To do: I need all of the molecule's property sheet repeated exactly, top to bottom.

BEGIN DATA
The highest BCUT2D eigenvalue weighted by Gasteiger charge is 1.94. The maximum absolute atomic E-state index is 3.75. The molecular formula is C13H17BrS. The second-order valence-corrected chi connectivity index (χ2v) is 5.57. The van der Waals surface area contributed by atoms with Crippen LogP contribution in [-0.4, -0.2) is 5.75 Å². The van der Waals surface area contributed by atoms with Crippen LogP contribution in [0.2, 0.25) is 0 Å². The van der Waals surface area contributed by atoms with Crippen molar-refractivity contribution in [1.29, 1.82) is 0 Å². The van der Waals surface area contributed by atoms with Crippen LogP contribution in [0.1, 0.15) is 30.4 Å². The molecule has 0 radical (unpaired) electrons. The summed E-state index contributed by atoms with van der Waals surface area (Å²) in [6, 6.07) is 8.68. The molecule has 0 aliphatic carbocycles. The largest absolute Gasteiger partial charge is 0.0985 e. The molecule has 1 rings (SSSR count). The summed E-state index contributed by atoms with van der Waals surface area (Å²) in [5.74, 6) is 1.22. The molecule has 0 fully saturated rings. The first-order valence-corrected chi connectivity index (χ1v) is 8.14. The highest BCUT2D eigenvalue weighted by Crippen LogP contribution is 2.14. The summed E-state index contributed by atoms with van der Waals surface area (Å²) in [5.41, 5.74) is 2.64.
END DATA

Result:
The highest BCUT2D eigenvalue weighted by Gasteiger charge is 1.94. The maximum absolute atomic E-state index is 3.75. The molecular formula is C13H17BrS. The second-order valence-corrected chi connectivity index (χ2v) is 5.57. The van der Waals surface area contributed by atoms with Crippen LogP contribution in [-0.4, -0.2) is 5.75 Å². The van der Waals surface area contributed by atoms with Crippen LogP contribution in [0.2, 0.25) is 0 Å². The van der Waals surface area contributed by atoms with Crippen molar-refractivity contribution in [1.29, 1.82) is 0 Å². The van der Waals surface area contributed by atoms with Crippen LogP contribution in [0.1, 0.15) is 30.4 Å². The molecule has 0 radical (unpaired) electrons. The summed E-state index contributed by atoms with van der Waals surface area (Å²) in [6, 6.07) is 8.68. The molecule has 0 aliphatic carbocycles. The largest absolute Gasteiger partial charge is 0.0985 e. The molecule has 1 rings (SSSR count). The summed E-state index contributed by atoms with van der Waals surface area (Å²) in [5.74, 6) is 1.22. The molecule has 0 fully saturated rings. The first-order valence-corrected chi connectivity index (χ1v) is 8.14. The highest BCUT2D eigenvalue weighted by Crippen LogP contribution is 2.14. The summed E-state index contributed by atoms with van der Waals surface area (Å²) in [5.41, 5.74) is 2.64.